It is difficult to imagine anyone seriously interested in Dante who will not want to own this book, because it weighs all the sources, checking Boccaccio and other early writers against the archives and the documents. It traces who Dante’s family were ... Barbero is a solid, reliable guide to the complex story of internecine Tuscan rivalries ... A general reader who starts to wonder about the difference between the White Guelphs and the Black Guelphs, and the mafia-style warfare in Florence between the separate factions, will definitely need some help, and this is patiently, coolly and wisely given here ... So frequent are the references to actual people and actual events in his life that we need an accurate historian to escort us through the maze of what is fact and what is fiction. Barbero’s book, then, will be essential reading for anyone wanting to know the bare bones of Dante’s earthly pilgrimage. On these biographical details, Barbero is your man ... How reliable is Dante’s version of the actual historical circumstances in which he lived, the families and feuds of Florence, the rivalries of French kings, popes, and Holy Roman emperors? That is the moment when you reach for Barbero, and you will not find a better guide.
... translated fluidly ... [Barbero's] reasoning is cogent, his research impressive and his answers set in earnest dialogue with the historical record. I don’t always agree, but can find no fault with his methods ... Barbero is equally precise and ordered in tracing the chronology of Dante’s life and back story, as he follows it from the times of the poet’s ancestors all the way to his death as a celebrated literary exile in Ravenna. The book is written in the spirit of another richly detailed biography, Marco Santagata’s Dante: The Story of His Life (2016), though with not as much depth as Santagata’s more scholarly work. Barbero is surprisingly light on sustained reflections on Dante’s writings, bringing in The Divine Comedy only to illustrate or gloss the various biographical issues or themes he develops. Ultimately, he seeks to avoid falling prey to the kind of Dante mania that seduced a biographer even as brilliant as Boccaccio into rhapsodic — and often entirely invented — musings on Dante ... Barbero’s otherwise impeccably written and researched book misses two key opportunities that would have made his work translate better for readers in the Anglophone world ... Unfortunately, there are few other vivid set pieces in the book, as it focuses on the lingering questions surrounding the poet’s life, exploring these in the form of hypotheses and deductions rather than stories. An award-winning novelist, Barbero clearly has the chops to convert these Dante conundrums into storytelling that would have pulled the reader in more forcefully ... We can be grateful to Barbero for this richly informative biography of a man who can seem so reticent and aloof that at times it feels as if he’s hiding behind the 14,233 verses of The Divine Comedy rather than revealing himself. But for those who are looking to learn more about the Dante in us, a biography has to do more than deliver the plausible facts. And so the quest for a vita of Dante in English will likely lead us right back to where Emerson suggested: the poetry from Dante’s own hand.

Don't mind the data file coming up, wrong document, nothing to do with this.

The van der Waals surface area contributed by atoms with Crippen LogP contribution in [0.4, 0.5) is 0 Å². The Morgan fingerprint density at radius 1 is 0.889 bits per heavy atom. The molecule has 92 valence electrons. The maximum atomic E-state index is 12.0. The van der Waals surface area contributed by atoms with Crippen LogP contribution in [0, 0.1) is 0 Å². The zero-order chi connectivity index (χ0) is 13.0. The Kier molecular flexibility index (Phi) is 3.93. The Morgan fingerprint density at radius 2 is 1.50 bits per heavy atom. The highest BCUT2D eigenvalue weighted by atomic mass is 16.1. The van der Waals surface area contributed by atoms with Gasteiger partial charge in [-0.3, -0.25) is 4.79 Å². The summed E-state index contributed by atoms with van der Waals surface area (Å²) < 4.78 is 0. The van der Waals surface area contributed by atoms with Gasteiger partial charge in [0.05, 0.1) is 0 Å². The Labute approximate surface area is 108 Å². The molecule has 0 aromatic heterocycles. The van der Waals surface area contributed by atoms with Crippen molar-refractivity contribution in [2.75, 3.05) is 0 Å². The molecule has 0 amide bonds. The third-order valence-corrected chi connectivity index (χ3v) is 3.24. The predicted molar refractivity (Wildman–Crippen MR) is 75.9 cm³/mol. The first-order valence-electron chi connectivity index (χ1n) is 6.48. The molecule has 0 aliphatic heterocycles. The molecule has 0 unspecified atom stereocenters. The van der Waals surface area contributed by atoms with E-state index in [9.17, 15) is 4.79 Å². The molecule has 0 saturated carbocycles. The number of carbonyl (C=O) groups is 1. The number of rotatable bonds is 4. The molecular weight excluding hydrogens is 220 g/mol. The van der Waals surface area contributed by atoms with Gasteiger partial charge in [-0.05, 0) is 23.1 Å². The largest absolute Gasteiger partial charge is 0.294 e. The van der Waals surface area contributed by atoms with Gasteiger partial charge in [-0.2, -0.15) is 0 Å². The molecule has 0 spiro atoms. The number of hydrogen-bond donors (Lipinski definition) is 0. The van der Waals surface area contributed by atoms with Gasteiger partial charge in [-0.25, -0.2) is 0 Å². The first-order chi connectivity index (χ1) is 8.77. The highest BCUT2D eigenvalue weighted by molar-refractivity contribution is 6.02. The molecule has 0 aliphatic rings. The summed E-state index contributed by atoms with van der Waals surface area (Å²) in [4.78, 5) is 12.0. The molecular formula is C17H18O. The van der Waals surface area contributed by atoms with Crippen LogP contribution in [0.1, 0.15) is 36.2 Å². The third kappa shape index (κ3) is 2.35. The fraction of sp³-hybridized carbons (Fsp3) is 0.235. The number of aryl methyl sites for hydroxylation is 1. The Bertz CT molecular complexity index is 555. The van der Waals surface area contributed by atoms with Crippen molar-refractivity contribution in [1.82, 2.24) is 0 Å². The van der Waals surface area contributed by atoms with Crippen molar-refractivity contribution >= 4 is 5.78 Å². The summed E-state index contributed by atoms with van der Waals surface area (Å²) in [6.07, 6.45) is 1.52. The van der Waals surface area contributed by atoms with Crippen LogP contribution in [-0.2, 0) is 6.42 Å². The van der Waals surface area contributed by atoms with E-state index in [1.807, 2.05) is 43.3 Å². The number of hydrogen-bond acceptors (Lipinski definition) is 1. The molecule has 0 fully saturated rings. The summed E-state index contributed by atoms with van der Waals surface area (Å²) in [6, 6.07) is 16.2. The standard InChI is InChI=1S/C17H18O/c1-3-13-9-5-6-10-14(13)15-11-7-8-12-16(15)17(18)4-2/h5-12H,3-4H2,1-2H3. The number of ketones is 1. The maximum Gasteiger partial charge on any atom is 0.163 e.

The miracle is that a text separated from us by seven centuries can sing in harmony with our time. For this reason, those of us who love Dante’s work are drawn to biography to ask how; what did he learn, and from whom? How did this man, neither the noblest nor the wealthiest of Florentines, come to write as he did? Barbero does not answer these questions, but he does richly contextualize the life of a middle-class man of letters in medieval Italy ... As Barbero distances himself from existing scholarship, so too does his translator. Cameron has translated passages from the Comedy seemingly without recourse to previous translations. This leads to some odd moments.